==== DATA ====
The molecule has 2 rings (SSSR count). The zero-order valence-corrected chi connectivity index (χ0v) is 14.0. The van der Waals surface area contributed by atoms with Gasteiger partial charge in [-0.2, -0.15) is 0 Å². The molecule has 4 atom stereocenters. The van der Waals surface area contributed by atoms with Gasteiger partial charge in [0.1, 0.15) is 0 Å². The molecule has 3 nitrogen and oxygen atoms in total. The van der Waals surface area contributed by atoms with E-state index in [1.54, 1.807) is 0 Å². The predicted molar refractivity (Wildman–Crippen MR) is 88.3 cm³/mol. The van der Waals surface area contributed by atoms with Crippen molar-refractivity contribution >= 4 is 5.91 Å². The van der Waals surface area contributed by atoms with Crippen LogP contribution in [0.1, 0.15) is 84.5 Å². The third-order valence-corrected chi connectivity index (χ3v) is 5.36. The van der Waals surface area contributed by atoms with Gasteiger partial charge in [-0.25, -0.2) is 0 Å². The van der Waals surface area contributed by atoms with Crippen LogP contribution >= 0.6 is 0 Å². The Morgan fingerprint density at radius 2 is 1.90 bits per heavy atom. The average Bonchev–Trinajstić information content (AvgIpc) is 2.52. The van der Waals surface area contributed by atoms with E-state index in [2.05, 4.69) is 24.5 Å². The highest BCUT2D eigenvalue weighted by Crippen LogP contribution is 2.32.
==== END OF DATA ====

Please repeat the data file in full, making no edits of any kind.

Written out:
The molecule has 2 rings (SSSR count). The zero-order valence-corrected chi connectivity index (χ0v) is 14.0. The van der Waals surface area contributed by atoms with Gasteiger partial charge in [-0.2, -0.15) is 0 Å². The molecule has 4 atom stereocenters. The van der Waals surface area contributed by atoms with Gasteiger partial charge in [0.1, 0.15) is 0 Å². The molecule has 3 nitrogen and oxygen atoms in total. The van der Waals surface area contributed by atoms with E-state index in [1.54, 1.807) is 0 Å². The predicted molar refractivity (Wildman–Crippen MR) is 88.3 cm³/mol. The van der Waals surface area contributed by atoms with Crippen molar-refractivity contribution >= 4 is 5.91 Å². The van der Waals surface area contributed by atoms with Crippen LogP contribution in [0.1, 0.15) is 84.5 Å². The third-order valence-corrected chi connectivity index (χ3v) is 5.36. The van der Waals surface area contributed by atoms with Gasteiger partial charge in [-0.25, -0.2) is 0 Å². The van der Waals surface area contributed by atoms with Crippen LogP contribution >= 0.6 is 0 Å². The Morgan fingerprint density at radius 2 is 1.90 bits per heavy atom. The average Bonchev–Trinajstić information content (AvgIpc) is 2.52. The van der Waals surface area contributed by atoms with E-state index in [2.05, 4.69) is 24.5 Å². The highest BCUT2D eigenvalue weighted by Crippen LogP contribution is 2.32.